Bee pollen a 'treasure trove' of metabolites as nutrient update raises safety considerations

By Will Chu

- Last updated on GMT

The nutritional profile of bee pollen is 'a treasure trove of active natural metabolites', according to scientists, who've updated the food's nutritional values, which may have food safety considerations for the future.

Writing in the Journal of Functional Foods, ​an international research team’s findings that identify phytometabolites as potentially active plant elements give credence to the health benefits of bee pollen products.

“We conclude the bee pollen is the nutrient-rich treasure trove of active natural metabolites and benefits human health.

To expand the consumption and application, novel techniques with higher sensitivity, resolution, and accuracy will be necessary for the comprehensive compositional analysis of bee pollen.

“Species identification, research on metabolic pathways and mechanisms and accelerating the transformation of scientific insights into clinical practice and enriching the diversity of bee pollen products play important roles in promoting future industrial developments of bee pollen.”

A range of health benefits

The antioxidant, antibacterial, anti-inflammatory, anticarcinogenic, and antiallergic properties of bee pollen have not gone unnoticed by a host of firms active in the bee pollen sector.

France-based Apimab Laboratories are the makers of Propolia propolis gums, which contain 935 milligrams (mg) of honey and 330 mg of propolis extract that have been blended with other ingredients including orange and liquorice.

Another French-based firm, Laboratoires Forte Pharma are makers of 1000mg Royal Jelly tablets and Vitality 4G Dynamisant energy-boosting supplements.

Sérélyspharma are behind Sérélys, a supplementary tablet containing 160 mg of pollen extract and 7.85 mg of vitamin E.

The review, carried out by researchers from the Chinese Academy of Agricultural Sciences in Beijing, China and the University Anhanguera of São Paulo, focused on potentially active phytometabolites such as polyphenolic acid and flavonoids.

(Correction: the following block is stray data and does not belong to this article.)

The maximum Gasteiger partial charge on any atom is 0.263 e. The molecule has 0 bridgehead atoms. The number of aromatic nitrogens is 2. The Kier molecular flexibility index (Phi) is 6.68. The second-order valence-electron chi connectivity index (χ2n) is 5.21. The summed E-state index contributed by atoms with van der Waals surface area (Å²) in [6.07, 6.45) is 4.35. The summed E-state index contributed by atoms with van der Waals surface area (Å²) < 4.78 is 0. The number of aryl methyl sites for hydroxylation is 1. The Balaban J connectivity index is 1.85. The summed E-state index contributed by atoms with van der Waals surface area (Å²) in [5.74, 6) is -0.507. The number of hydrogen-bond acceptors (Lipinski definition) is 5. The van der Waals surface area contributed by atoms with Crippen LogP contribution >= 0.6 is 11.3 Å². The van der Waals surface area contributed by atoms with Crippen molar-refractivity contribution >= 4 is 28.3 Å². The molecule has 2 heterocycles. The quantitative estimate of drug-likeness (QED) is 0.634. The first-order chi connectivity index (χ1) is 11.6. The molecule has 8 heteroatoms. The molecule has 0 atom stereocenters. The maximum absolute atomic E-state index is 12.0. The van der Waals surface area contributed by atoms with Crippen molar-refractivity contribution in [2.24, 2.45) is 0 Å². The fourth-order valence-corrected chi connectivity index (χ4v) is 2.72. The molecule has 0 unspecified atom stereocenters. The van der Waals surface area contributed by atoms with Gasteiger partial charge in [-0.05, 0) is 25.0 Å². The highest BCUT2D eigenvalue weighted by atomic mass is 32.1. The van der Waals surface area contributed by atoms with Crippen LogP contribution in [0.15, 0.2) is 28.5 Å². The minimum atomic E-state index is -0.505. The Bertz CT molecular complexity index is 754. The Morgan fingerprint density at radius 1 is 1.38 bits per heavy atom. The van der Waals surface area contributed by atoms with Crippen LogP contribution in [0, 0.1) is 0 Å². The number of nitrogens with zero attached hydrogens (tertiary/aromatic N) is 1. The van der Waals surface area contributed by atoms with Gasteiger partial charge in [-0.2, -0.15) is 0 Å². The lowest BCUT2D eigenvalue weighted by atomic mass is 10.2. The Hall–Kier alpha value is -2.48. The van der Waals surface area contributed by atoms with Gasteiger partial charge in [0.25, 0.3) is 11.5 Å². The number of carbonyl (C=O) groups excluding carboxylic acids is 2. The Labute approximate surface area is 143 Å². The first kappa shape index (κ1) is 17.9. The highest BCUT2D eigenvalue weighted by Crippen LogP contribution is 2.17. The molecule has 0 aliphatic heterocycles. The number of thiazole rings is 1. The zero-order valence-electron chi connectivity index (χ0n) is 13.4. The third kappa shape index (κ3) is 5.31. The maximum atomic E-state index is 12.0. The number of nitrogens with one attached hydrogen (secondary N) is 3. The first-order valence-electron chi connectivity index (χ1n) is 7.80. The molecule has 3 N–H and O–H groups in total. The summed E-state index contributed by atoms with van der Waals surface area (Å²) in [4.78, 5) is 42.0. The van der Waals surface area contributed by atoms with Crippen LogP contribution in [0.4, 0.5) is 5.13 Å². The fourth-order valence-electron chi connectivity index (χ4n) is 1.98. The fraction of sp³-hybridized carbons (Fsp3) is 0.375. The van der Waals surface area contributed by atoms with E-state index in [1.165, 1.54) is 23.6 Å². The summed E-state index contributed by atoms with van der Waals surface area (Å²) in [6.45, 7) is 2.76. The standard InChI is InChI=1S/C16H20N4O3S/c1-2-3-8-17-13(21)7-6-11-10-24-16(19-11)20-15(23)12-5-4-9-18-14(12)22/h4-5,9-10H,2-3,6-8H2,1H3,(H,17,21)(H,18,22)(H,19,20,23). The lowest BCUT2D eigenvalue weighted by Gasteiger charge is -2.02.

According to the team, previous studies have identified 30 glycosylated flavonoids but these have not been quantified in several pollen samples collected by honeybees.

The team highlighted techniques used to identify bee pollen elements that include high-performance liquid chromatography-diode array detection (HPLC-DAD) and nuclear magnetic resonance (NMR) to varying degrees of success as the team called for “novel techniques with higher sensitivity, resolution, and accuracy will be necessary for the comprehensive compositional analysis of bee pollen”.

Recent ANSES ruling

Commenting on its nutritional properties the team suggested a bee pollen-rich diet could prove beneficial for children who have a loss of appetite and/or those suffering from malnutrition.

Studies showed that a diet supplemented with bee pollen strengthens muscle and improve body conditioning.

In addition, bee pollen has demonstrated mental/physical benefits to people undertaking strenuous work.

The review also discussed the safety of bee pollen ingestion and whether it played a role in human allergic responses.

“Based on studies, the interfusion of airborne pollen allergens in bee pollen is the main allergy risk factor,”​ the review put forward.

Thus, it is necessary to strengthen quality monitoring for bee pollen safety,”​ they added.

NutraIngredients recently reported on a ruling​ handed out by The French Agency for Food, Environmental and Occupational Health & Safety (ANSES).

Here, the Authority highlighted three cases in which consumers suffered serious allergic reactions to food supplements containing royal jelly, propolis, honey and pollen.

However, for the manufacturers identified, there was a feeling the spotlight shined unnecessarily brightly on their products, especially considering that only three cases of this nature have been documented in six years.

Source: Journal of Functional Foods

Published online:

“Nutrient-rich bee pollen: A treasure trove of active natural metabolites.”

Authors: Qiang-Qiang Li et al.

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